Visualizing the Songs and Dances: Act I
Tracks’s tunes came to me as, and when, the muses inspired. But the 23 lyrics were written in strict story sequence. By and large, each song was assembled in this order:
- concept (sometimes conceived together with, or before, the title)
- tune (often conceived together with the rhythm)
- lyrics (nearly always last).
It then fell to Marshall to arrange the tune at his Baltimore home. I’d drive to Marshall’s house, where I’d record the song a capella. To help him imagine the look and feel I was after, I’d show him a similar song or two from a movie musical on YouTube.
Tracks is a traditional book musical. The overture hasn’t yet been composed. In all likelihood, it will be like overtures from the classic Broadway book musicals: a potpourri based on the songs.
Song 1: Morning Rush
Morning Rush will closely resemble Cantata for a First Date, the opening number in the off=Broadway hit I Love You, You’re Perfect, Now Change. But in Morning Rush, the riders’ apartments will be built in two or three levels, like a Purple Martin birdhouse…or the wall of comics in the 1960s American TV comedy Laugh In.
Even Metro believes that trains and dancing can mix:
Song 2: With Friends Like These
This establishing song will resemble Avenue A from the Jerry Herman 1996 made-for-television musical Mrs. Santa Claus, minus the exuberant street dance:
Song 3: Third Car, Seventh Row
Suave ladies’ man Steven Kodaly (“ko-DIE”) strikes a similar note in “Grand Knowing You” from Harnick and Bock’s She Loves Me:
Song 4: Not My Type
Carla’s self-inflicted victimhood both evokes and contrasts with a humorous anthem from another aging vamp, Ilona’s anthem, “I Resolve,” from Sheldon Harnick and Jerry Bock’s 1963 Broadway musical, She Loves Me:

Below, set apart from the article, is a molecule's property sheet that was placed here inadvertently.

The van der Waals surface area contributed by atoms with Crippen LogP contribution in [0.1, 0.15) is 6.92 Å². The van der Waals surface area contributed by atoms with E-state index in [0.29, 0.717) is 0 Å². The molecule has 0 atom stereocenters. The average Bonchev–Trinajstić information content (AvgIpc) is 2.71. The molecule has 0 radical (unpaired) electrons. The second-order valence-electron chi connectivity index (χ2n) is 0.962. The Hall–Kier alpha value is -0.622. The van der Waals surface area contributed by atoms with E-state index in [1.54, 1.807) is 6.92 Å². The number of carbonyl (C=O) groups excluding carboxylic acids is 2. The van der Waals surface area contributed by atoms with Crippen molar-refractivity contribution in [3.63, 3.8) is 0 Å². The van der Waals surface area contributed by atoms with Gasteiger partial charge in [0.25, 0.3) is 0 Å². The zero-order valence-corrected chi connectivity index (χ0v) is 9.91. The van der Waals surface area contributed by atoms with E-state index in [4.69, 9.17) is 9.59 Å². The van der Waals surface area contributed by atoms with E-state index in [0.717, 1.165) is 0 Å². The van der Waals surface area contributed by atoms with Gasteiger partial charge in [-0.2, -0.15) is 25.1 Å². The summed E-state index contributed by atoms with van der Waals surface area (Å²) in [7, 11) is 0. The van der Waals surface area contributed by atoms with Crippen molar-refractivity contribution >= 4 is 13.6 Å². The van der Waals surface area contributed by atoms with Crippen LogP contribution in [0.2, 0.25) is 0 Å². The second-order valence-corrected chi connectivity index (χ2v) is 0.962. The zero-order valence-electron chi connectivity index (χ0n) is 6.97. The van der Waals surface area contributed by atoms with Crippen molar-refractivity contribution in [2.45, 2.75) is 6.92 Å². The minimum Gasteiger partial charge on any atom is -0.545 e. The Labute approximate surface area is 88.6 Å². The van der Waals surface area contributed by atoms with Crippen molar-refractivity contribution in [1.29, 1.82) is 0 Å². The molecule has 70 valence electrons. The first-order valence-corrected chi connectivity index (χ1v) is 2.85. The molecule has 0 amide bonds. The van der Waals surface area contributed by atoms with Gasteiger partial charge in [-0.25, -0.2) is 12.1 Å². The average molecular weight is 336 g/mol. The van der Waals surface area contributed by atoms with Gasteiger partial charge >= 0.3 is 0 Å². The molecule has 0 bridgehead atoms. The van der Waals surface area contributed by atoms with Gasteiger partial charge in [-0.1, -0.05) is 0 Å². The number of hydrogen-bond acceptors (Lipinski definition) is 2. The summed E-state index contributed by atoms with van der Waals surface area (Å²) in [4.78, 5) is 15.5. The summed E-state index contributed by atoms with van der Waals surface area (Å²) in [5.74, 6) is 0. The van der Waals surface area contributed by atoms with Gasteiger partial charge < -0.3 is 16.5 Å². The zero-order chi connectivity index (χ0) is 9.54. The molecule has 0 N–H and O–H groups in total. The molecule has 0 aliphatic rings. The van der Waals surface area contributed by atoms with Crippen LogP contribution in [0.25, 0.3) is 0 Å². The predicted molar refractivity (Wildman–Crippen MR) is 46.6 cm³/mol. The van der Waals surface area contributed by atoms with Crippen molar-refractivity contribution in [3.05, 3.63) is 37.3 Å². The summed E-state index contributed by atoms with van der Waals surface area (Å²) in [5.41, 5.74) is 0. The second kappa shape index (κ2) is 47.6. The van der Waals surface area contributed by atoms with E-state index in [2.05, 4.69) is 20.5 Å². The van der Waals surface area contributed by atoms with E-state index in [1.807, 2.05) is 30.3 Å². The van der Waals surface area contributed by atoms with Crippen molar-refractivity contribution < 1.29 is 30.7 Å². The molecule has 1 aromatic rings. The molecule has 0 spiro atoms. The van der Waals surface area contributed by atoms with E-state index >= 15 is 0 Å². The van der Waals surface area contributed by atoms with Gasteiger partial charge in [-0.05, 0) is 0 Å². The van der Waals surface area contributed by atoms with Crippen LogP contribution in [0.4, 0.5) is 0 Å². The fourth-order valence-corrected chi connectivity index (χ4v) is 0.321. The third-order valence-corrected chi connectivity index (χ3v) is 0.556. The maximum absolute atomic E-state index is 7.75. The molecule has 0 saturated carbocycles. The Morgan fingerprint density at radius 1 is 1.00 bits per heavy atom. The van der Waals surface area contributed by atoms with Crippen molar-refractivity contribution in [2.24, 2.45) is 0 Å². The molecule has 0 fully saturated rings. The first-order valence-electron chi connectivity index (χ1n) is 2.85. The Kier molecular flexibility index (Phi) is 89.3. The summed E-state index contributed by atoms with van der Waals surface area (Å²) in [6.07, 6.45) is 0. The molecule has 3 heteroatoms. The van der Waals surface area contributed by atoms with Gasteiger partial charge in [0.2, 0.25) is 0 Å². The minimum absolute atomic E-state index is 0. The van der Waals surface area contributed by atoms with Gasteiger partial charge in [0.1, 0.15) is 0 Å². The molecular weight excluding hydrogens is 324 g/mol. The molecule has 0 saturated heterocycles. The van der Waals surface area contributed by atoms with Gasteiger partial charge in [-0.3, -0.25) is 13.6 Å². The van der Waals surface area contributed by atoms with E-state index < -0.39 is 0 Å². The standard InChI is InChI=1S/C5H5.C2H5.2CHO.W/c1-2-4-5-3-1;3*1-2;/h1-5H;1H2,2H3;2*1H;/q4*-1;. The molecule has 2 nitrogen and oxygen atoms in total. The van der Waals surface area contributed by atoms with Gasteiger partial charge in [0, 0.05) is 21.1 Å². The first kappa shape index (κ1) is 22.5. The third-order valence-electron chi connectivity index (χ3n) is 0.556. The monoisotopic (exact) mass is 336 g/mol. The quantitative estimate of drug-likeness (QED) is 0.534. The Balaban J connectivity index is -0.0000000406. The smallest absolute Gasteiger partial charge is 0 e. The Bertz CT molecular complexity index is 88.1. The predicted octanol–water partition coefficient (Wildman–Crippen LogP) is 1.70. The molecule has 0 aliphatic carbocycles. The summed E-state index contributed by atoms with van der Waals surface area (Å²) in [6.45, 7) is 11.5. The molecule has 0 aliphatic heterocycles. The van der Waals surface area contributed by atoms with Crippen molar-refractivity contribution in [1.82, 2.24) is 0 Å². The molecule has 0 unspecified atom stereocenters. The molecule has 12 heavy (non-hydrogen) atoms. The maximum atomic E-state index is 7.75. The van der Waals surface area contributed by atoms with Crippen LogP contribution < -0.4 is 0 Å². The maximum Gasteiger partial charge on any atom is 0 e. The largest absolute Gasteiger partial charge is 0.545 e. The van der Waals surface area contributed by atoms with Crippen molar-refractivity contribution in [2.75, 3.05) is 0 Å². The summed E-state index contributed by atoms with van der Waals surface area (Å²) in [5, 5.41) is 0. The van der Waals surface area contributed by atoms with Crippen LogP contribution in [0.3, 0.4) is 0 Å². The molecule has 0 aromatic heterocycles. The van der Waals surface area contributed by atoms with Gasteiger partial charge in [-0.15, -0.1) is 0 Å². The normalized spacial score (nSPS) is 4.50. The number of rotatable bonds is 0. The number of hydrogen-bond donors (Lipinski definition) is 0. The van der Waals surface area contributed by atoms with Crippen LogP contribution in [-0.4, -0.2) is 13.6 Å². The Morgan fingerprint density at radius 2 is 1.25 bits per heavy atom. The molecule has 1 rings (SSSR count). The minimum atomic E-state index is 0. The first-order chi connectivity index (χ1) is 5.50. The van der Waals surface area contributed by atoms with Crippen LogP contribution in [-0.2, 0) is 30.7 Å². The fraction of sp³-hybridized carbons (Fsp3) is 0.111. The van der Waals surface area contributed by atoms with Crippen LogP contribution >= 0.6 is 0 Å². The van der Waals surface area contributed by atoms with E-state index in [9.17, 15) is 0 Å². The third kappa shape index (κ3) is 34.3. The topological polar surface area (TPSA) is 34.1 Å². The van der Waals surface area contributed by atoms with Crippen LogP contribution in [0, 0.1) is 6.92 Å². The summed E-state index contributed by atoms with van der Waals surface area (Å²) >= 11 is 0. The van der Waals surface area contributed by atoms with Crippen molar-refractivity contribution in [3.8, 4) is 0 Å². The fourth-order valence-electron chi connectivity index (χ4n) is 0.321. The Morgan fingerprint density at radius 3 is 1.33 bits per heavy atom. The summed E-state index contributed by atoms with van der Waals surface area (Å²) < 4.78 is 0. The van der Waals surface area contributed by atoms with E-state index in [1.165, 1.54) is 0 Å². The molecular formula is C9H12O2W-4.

Song 5: There Will Come a Day
The nearest example is found in the early minutes of Ragtime’s Act I finale, “Till We Reach That Day” (music by Stephen Flaherty, lyrics by Lynn Ahrens):
Song 6: Hey, Pretty Girl
In “Hey, Pretty Girl,” Mike reassures his friend Melanie that one day her knight will come. Of course, to Melanie, Mike is that knight, an irony that is not lost on the audience. When I find a similar song, I’ll post the video here.
Song 7: That’s What We Do
The orchestration was inspired by Layla Shiffrin’s “Theme From Mannix.” But the song itself, as I recall, was inspired by the black folks’ segment in the opening number from Ragtime:
Song 8: Waiting For a Seat
This song will play out like a game of musical chairs. When I find a similar song, I’ll post the video here.
Song 9: Tapping On a Laptop
Songs about people who annoy others in public are far and few between. When I find one that’s similar, I’ll post the video here.
Song 10: Always a Doorway
When I wrote this song, it was the first song to have one character explain musical plays to another while acting out what he’s describing. But in Disney’s 2007 film Enchanted, Giselle and an ensemble of strangers nailed it with “That’s How You Know” (music by Alan Menken, lyrics by Stephen Schwartz):
Song 11: Ordinary Day
In Ordinary Day, Sholeh and Celia sing to the other women about love as they await the train. This song was anticipated by the 1944 film Meet Me In St. Louis, and Judy Garland’s performance of The Trolley Song (music by Hugh Martin, lyrics by Ralph Blane):
Song 12: My Kind of People
In My Kind of People, new rider Duran confirms his love for his fellow riders…while not quite extending that love to the homeless who dwell among them. I’m still looking for an historical showtune with a similar look, feel, and theme.